After three weeks Lilly borrowed the use of an automobile belonging to her boss. She drove with Ian out to a wooded area, and there she served him a picnic lunch. She prepared corned beef sandwiches and had a few apples. She also brought out a fine platter and filled it with raw oats and grapes which were to be eaten by the grasps. She also brought along two empty fruit pickling jars in which she collected water from the stream of thawed snow.

After lunch, as they both fully reclined on the spread blanket under the shade of a large and spreading yew. They both laid on their back with their fingers interlaced behind their heads. They stared up through the spaces of the yewleaves and the broken light of the sun and the faint glimpse of clouds. They spoke of things pleasant and nothing from the past. During this free time, Lilly rolled on her side and propped her head up on her hand with the elbow planted on the blanketed earth.

“Tell me something, Ian. I noticed you hadn’t joined up with the Republicans yet. Have ya changed your mind?”

“No. oh, no. Not at all. In fact, I’m having to do that soon. I’ve almost one through all my money.”

“Don’t’ do it.”

“I haveta.”

“You don’t haveta. It’s what you want.”

“Aye, I want to do this. You didn’t drive me all the way out here to try to talk me out of signing up? Because if you did, you just wasted your good oats there.”

“Actually I wanted to speak to you about something else.”

“Well then, speak.”

“It’s more like a proposition.”

“Fine, propose away.”

Lilly spun up and sat with her legs crossed.

“You may know that it is a fine Irish tradition that a woman may ask her man to marry her on Leap Year’s Day, February 29th. Well Ian Doitean, that’s why I asked you here, so I can ask you to marry me.”

Ian shot his gaze at Lilly.

“Are you daft? It’s near the end of May, almost June.”

“I know that.”

“It’s not even a Leap Year.”

“Yeah, I know that to.”

“You know that to. Then why are you asking me this if it’s not the proper day to do it.”

“Because the next Leap Year is over two years away and I couldn’t wait until then, and wasn’t sure if you’d ever be up to asking me. So I’m asking now, and I’m asking again. Will you marry me?”

Ian looked back up through the boughs of the tree.


“No? But you can’t say that.”

“But it seems it did.”

“But why?”

Ian kept staring up through the top of the yew and heaven above, and he breathed deeply in and out through his nose.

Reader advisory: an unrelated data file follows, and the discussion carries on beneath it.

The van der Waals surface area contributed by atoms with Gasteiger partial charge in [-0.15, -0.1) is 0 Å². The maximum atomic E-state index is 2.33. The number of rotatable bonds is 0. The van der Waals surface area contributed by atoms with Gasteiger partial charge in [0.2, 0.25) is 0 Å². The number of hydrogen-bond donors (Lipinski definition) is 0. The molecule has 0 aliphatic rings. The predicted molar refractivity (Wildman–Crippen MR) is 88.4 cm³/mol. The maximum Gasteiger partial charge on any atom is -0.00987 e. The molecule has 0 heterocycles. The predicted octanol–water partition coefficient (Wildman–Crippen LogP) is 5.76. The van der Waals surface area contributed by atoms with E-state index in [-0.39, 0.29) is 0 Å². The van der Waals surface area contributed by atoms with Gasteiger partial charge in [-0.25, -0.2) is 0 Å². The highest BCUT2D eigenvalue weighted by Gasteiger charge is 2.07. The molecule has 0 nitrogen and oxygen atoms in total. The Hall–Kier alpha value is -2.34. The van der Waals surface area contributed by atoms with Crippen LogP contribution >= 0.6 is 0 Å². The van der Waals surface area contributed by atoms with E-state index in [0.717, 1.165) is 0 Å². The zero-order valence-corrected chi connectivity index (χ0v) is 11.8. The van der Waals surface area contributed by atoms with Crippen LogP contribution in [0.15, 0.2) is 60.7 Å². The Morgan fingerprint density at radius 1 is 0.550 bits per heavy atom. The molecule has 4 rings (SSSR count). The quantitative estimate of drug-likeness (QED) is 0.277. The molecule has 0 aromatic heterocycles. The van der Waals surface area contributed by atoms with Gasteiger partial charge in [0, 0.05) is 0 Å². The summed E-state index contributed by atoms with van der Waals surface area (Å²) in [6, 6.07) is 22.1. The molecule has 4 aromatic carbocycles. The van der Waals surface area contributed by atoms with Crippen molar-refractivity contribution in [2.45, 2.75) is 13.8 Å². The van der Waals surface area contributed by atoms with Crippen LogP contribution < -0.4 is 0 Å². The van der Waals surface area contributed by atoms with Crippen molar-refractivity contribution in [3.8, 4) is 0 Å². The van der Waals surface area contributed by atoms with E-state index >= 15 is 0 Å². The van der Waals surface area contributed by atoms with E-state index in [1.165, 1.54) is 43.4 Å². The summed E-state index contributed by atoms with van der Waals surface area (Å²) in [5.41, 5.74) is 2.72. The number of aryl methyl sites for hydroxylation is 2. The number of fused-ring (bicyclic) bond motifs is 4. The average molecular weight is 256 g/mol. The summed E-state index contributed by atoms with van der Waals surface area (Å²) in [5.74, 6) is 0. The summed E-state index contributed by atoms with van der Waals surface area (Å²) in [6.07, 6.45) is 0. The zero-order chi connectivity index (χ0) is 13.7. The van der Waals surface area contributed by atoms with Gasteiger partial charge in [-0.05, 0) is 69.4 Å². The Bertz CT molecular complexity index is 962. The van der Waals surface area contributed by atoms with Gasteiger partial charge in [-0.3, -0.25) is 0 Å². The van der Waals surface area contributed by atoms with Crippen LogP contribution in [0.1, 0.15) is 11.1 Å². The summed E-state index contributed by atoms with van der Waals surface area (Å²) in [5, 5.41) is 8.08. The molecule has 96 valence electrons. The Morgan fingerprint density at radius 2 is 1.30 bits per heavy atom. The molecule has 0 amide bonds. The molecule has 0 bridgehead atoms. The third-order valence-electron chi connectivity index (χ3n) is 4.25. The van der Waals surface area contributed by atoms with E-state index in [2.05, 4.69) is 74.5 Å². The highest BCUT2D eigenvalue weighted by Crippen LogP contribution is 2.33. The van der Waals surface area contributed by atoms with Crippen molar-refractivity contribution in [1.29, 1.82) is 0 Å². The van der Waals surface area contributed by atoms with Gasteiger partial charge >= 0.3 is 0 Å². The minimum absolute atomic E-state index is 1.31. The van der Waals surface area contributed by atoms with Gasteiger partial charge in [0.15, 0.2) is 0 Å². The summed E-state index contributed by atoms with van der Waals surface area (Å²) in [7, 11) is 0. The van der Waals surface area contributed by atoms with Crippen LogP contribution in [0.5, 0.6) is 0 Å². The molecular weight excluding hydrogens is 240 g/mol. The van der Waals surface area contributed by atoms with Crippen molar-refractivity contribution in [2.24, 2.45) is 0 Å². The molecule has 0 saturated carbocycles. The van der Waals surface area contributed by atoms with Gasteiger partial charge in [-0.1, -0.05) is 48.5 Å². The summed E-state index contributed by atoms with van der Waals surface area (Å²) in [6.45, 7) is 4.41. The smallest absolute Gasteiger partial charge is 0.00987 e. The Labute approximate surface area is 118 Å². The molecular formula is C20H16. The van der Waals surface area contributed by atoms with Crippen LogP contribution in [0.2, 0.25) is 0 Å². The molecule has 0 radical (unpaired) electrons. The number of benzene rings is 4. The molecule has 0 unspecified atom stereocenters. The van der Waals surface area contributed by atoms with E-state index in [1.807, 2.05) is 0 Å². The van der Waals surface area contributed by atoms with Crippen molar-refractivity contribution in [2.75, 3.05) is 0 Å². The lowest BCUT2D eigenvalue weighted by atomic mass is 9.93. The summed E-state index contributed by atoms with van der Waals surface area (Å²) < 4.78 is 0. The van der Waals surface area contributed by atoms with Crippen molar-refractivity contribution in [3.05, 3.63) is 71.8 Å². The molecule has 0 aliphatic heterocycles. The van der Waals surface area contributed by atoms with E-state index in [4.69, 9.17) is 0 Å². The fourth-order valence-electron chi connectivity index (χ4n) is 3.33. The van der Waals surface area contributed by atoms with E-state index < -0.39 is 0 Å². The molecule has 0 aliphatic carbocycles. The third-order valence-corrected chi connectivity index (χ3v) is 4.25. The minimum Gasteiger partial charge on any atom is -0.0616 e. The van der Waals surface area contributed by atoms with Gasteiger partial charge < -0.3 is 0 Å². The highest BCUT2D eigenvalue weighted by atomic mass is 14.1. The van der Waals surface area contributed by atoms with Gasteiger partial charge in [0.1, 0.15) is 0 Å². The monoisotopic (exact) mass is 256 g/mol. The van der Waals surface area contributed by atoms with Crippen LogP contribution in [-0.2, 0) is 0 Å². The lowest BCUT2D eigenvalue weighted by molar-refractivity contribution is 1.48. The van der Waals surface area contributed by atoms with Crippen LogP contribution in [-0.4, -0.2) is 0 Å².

“Well?” said Lilly.

“The grief I bore when I suffered the loss of me Mary and Rose, that is pain I could not endure ever again. Sorry, Lilly, but if we be wed and I lost you, it would be more than I could bear. No, when Mary died I knew then I would never again remarry. The possibility of mourning one more wife? No, I will not have it.”

“Then you are selfish.”

“Aye, I may be, but in this I feel as if I have the right to be.”

“But if you died, would I not suffer? Even if we were not married?”

Ian looked back at Lilly, and then back to the tree.

“Better you than me.”

“What? Oh, you are selfish.”

“Selfish? Because I do not wish to suffer any more pain?”

“Selfish because you would rather make someone else who loves you suffer over your loss than you would for theirs.”

“I’ve already had my lot of mourning. I don’t care for it, and I do not wish to be a part of it any more.”

“We are not given only a limited number of loved one that we may have to mourn.”

“I do not wish to discuss this anymore. My answer is no, and that is final. Now I wish you could drive us back into town, please. If we keep rolling over these rocks we will annoy the other, and I don’t want that.  I may not marry you but I am keen on you and would like to keep it that way. And when we get back, in a few days I suppose, I’ll enlist with the Republican Guard. I’ll still see you about town. I can come to the café as often as I can, but it’ll not be to see my wife. Now let’s go.”

Lilly and Ian drove back to Dublin, and as promised, Ian signed up with the provisional army. The day he enlisted, Lilly went to see the one would be Ian’s commanding officer, a Major Anfortas. She asked if the company had a chaplain. He said they didn’t but that a local vicar named Michael Fergus served a such, yet he remained a civilian. Major Anfortas told Lilly where to find him, and she scurried to his small chapel where she found him in his office.

Lilly begged Michael to come with him, and in their hurry toward the barracks, she explained her need for him. Once in the barracks, she asked Major Anfortas to summon Private Ian Doitean. Once there Michael began with a truncated wedding service. Ian interrupted and insisted he be told about what I going on. Michael looked up in confusion.

“I’m sorry, me young lady, but when you said your fella had enlisted and you needed a quick wedding ceremony, I though he would have been on board.”